Attacking the big mac: Reporter tries her luck at sport fishing, comes up empty, but is determined to land dinner
Who knew fishing in the snow could be so catching?
Why would anyone get up before the crack of dawn to go mackinaw fishing on Lake Tahoe in the middle of a January snow storm? Because, believe it or not, it’s actually pretty fun. Some might say it’s down-right addictive.
I didn’t believe it either until I hauled myself out of a warm bed and onto the icy deck of the Big Mac II, a 43-foot sportfisher rigged for the occasion, and captained by the jovial Mickey Daniels, owner of Big Mac Fishing Charters in Carnelian Bay.
Sunrise, if you can even call it that, is dull and cold, and frankly, I don’t understand why we are out here. But then, the first fish hits, and then the second. And it’s challenging, and exciting, and by hour four, the lot of us are standing on a 20-degree boat deck in dumping snow, waiting to pounce at any erratic wiggle.
“Some people like team sports. Some people want to socialize. But when you’re fishing, it’s just about you and fishing,” said Steve McLeod, a love-it-all fisherman from Long Beach, who was spending the day on the boat with two of his children, Cameron, 14, and Claire, 9.
“You’re thinking about the flies, and the water, and the temperature, and the drag. It can keep a smart man’s mind very busy.”
The Mackinaw trout we bring in range between 19 and 24 inches, and come to the surface with bellies swollen like balloons. These fish have a special air bladder that is used for balance, which inflates when they ascend too quickly. Mickey “deflates” them with a hollow pin before tossing them back into the lake.
The last hour passes with no action. But the thrill of the possibility remains. I’m not leaving without another, I tell myself.
By the end of our five-hour excursion, we’ve only landed five fish.
“How do you do this all the time and not get bored?” I ask Steve Taves, a youngish Agate Bay resident who has been fishing with Mickey as frequently as possible since he discovered the captain in August.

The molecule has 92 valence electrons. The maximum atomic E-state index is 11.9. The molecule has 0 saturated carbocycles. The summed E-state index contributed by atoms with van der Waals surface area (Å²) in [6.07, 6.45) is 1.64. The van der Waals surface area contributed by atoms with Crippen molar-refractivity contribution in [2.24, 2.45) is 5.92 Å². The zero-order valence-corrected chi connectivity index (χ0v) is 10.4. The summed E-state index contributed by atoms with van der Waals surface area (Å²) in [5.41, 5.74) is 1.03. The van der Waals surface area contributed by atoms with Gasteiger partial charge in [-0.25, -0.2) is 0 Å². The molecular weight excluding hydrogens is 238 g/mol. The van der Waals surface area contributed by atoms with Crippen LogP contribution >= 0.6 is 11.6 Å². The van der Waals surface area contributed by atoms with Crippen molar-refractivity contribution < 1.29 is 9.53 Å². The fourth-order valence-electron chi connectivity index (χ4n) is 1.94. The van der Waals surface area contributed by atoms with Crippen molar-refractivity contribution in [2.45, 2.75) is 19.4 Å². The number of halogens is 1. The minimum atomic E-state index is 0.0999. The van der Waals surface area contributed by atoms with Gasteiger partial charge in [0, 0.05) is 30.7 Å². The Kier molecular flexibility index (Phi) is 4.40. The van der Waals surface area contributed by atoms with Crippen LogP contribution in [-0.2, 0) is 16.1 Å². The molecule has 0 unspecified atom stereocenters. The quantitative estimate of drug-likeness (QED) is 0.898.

“Get bored?” he responds with a loud laugh.
“Yeah, what are you thinking about when you’re not catching fish?”
“How to catch fish,” he says.
By this point, I am, too. I’m disappointed that I haven’t managed to secure myself a dinner, and I’m prepared to stick a bitter afternoon if it means more fish.
I couldn’t believe how – well – hooked, I’d become. The weather didn’t matter anymore. I wanted another mac so bad I could taste it (or was it that minnow I kissed for luck?)
I walked off the Big Mac II, reeling with excitement from my first open-water fishing trip, and so determined to eat a Mackinaw for dinner that 72 hours later, I was back on the boat.
This time the sky was clear, not so cold, and the canvas for a beautiful pastel sunrise. We caught 16 Mackinaw that day, sometimes two or three at a time.
My arms ached from the fights. For every 100 feet of depth we fished, we put out roughly three times that amount in line. Reeling in three football fields, inch-by-inch, with a four-pound thrashing animal on the other end is no relaxing feat.
This time the sun was warm on my face, and I was able to see the lake and the Sierra Nevada from a vantage point I had never before witnessed. It was an absolutely enjoyable experience. And so were the two huge Mackinaw I barbecued for dinner.
Mickey’s Big Mack Charter
Captain Chris’s Fishing Charters
Kingfish Guide Service
Tahoe Sport Fishing Co.
South Lake Tahoe: (530) 541-5448
Zephyr Cove: (775) 586-9338
Don Sheetz Fishing Charters
South Lake Tahoe
Blue Ribbon Fishing Charters
South Lake Tahoe
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